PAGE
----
Many young people are worried about the coronavirus, or COVID-19. Concerned parents and caregivers want to know how to inform their children without frightening them.
SOS Children’s Villages Austria runs a national hotline for children, young people and parents, and they’ve been receiving such questions. Birgit Satke, who leads the hotline team, offers some tips on how parents can best address the topic with their children.
- Don’t panic
People of all ages can get affected with the COVID-19 virus. Since it is a new type of virus, it is not yet possible to say exactly what the specific consequences will be for children. Explain to your child that the virus is usually not life threatening for healthy people. Precautions ensure that as few people as possible get infected.
- Age-appropriate information
Take your child’s worries and fears seriously. But exaggerated worry can increase fear in children. Therefore, explain to your children, in a way that is suitable for their age, how they could get infected by the virus and how best to protect yourself from it.
- Hygiene measures
Teach your child appropriate hygiene measures such as regularly and effectively washing the hands, coughing and sneezing in the bent elbows or in a handkerchief. Avoid direct contact with people who cough or sneeze.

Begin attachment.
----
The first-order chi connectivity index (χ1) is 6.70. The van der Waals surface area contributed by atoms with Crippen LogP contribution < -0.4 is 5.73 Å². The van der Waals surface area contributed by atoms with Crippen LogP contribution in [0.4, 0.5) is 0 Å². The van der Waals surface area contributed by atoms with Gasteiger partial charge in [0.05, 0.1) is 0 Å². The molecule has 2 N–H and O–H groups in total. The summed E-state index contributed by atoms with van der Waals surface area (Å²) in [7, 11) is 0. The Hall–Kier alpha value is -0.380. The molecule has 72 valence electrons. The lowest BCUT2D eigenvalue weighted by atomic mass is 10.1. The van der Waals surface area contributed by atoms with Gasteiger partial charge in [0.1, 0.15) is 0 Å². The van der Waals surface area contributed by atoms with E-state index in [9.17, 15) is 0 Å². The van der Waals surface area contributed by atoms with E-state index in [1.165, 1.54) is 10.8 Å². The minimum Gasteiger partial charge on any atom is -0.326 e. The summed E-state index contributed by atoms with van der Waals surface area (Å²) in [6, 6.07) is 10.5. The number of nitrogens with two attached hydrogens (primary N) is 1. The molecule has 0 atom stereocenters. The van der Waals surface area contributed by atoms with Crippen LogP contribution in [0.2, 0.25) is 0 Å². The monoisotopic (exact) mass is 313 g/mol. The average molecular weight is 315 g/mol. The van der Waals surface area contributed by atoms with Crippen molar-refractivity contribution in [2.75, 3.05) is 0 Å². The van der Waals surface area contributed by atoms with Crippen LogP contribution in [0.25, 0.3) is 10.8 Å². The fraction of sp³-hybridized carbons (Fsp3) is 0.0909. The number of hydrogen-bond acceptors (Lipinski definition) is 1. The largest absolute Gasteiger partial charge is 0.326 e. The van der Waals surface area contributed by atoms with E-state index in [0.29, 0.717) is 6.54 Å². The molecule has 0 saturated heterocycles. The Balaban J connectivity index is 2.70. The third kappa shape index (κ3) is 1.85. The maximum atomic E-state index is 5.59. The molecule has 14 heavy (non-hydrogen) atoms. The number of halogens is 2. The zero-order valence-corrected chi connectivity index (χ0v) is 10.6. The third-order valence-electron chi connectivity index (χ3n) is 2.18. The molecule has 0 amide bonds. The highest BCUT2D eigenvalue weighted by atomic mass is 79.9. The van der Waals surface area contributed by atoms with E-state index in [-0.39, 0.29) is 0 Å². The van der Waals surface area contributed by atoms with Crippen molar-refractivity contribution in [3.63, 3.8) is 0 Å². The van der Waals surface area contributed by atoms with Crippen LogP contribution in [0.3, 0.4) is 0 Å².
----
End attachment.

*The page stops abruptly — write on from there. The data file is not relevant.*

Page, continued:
- Use reputable sources
The more exaggerated reports are, the more worried you are – because fear is contagious. Therefore, stick to media that is known for presenting accurate information. Only present such information and sources to your child
- Take information breaks
Especially on social media, photos, advice and reports are often being shared that are completely false. This spreads a lot of false information, which in turn can increase the fear among your children.
- Be a role model
Children learn from their parent’s behavior. Reconsider your own use of media and how you deal with the situation. If you are constantly waiting for the latest news about infections or if you are permanently Googling for it, this does not being a good example for your child.
Source: SOS Children’s Villages International